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To Video Or Not To Video Thursday, 02 February 2017 print

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Here is a story that many of you will know only too well:

For several months, Student X has been pulling out all the stops to improve his tango.

He’s been dancing just about everywhere: classes, milongas, practicas, his kitchen… (not to mention the lift, the bus stop and the supermarket).

His non-dancing friends complain that they hardly see him anymore.

He’s invested time, money but most of all a great deal of emotional energy in getting better.

For a while, he felt like he was holding on to blind faith but suddenly he senses that something is working.

There has been a noticeable shift. He no longer feels like he is dancing through thick fog. His brain is sending messages to his body and his body is at last responding.

And what’s more, he’s starting to receive compliments. His teacher has praised him on his progress. His regular dance partners have noticed the difference. His hard work is actually paying off and you know how that feels? Amazing!

Then he watches the video.

CRASH!

“THAT’S what I look like?”

The disappointment is overwhelming. A crisis of confidence ensues.

“That’s not how it FELT at all!”

Of course, this is not how everyone reacts when they see themselves on video. Some people are actually pleasantly surprised and relieved to see how far they have come.

And in my experience this does not necessarily mean they have progressed further or dance better than Student X.

You can try telling this to those who have a negative reaction and it may make them feel a tiny bit better, but it’s very hard to alter what (they think) they’ve seen with their own eyes.

So what’s the answer? Avoid watching video footage altogether?

This was certainly my response. Knowing how upset a video could make me, the natural reaction was quite simply avoidance. Over the past 15 years, there are probably about 3 videos that haven’t made me want to hide under my duvet.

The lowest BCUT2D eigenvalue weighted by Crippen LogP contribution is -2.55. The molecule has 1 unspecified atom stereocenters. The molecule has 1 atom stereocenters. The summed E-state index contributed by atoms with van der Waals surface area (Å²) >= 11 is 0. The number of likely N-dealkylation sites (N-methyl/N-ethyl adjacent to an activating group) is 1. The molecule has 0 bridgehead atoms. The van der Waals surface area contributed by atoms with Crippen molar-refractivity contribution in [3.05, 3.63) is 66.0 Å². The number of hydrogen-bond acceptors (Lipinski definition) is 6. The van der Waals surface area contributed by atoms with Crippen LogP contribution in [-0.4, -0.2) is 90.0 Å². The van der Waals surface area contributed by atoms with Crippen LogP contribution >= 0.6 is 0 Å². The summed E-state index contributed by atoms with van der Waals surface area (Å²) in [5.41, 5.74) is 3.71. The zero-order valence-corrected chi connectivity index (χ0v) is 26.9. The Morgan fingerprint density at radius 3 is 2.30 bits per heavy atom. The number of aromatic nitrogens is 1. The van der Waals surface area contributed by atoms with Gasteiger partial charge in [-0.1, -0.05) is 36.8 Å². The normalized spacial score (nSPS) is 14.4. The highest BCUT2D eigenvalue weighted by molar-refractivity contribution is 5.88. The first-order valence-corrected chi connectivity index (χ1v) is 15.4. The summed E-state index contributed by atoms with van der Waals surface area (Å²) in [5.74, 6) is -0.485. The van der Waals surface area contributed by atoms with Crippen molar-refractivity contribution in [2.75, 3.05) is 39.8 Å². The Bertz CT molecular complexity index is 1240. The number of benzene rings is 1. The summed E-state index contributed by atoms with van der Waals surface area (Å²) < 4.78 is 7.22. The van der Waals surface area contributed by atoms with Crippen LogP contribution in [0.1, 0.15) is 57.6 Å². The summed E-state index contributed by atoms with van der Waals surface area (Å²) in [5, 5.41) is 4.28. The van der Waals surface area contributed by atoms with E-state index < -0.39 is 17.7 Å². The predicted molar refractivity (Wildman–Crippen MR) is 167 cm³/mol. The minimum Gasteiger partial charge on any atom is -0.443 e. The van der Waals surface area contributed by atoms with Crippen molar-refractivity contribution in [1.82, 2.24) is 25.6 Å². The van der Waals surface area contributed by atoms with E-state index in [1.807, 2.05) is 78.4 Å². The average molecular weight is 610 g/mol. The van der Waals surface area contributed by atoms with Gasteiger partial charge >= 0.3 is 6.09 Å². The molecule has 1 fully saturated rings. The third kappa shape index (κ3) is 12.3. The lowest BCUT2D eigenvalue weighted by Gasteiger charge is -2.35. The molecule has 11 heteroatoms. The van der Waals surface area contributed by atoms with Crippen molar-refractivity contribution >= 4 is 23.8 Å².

In some ways, simple avoidance is a reasonable strategy.

How you view yourself on video is not necessarily a fair representation of how you actually dance. I compare it with looking at yourself through a distorted fairground mirror. Some people are hyper-critical of themselves and you could take the view that if this is the case, it is not fair on yourself to go through the upset of watching a video. Dancing requires some confidence and self-belief and if you have just a little bit of that, it’s not a bad thing to try to preserve it.

But watching a video - especially one that you have an adverse reaction to - is also a golden opportunity.

Tongue in cheek, I call it the electric shock treatment!

Let’s got back to Student X’s story.

His teacher has been telling him for several weeks - no, let’s say months - to lower his shoulders. It’s not that he doesn’t care. That’s one thing we’ve learnt about Student X: he cares enormously! It’s just his body doesn’t seem to respond. In every class, he nods vigorously:

“I know! My shoulders. Again! Damn!”

But the shoulders just don’t stay down.

Then Student X sees the video. Electric shock moment. It is a miracle cure!

Just the other night I complimented a student - a real student - on how much progress she made. Her response? Yes, you’ve guessed it!

“I saw a video of myself. It was awful. I realised how much I need to change!”

I told her it was a great thing that she didn’t watch the video and think “oh, how nice.” as it encouraged her to change.

And actually it was a sign of HOW WELL SHE DANCES, that she could identify those areas that needed improvement and act on them.

No one is born being able to dance - everyone has to start somewhere. And if you can yourself identify the areas for change through video footage then that will undoubtedly streamline your progress.

So the next time you view yourself in a video, remind yourself that it is a necessary part of the learning path to recognise your flaws and that the video is an excellent way to do so.

And before I sign off, one last tip for you:

In self-books, in order to silence our self-critical inner voice, they often advise us to imagine our best friend is talking to us and to replace that critical voice with a kinder one.

Next time you watch a video of yourself, imagine you were watching someone else. How would you feel about it then? You might find areas you want to correct but you’re sure to view it with a kinder and fairer eye.

Wishing you all a very happy viewing Tango Friends! Where’s the popcorn?

Super User

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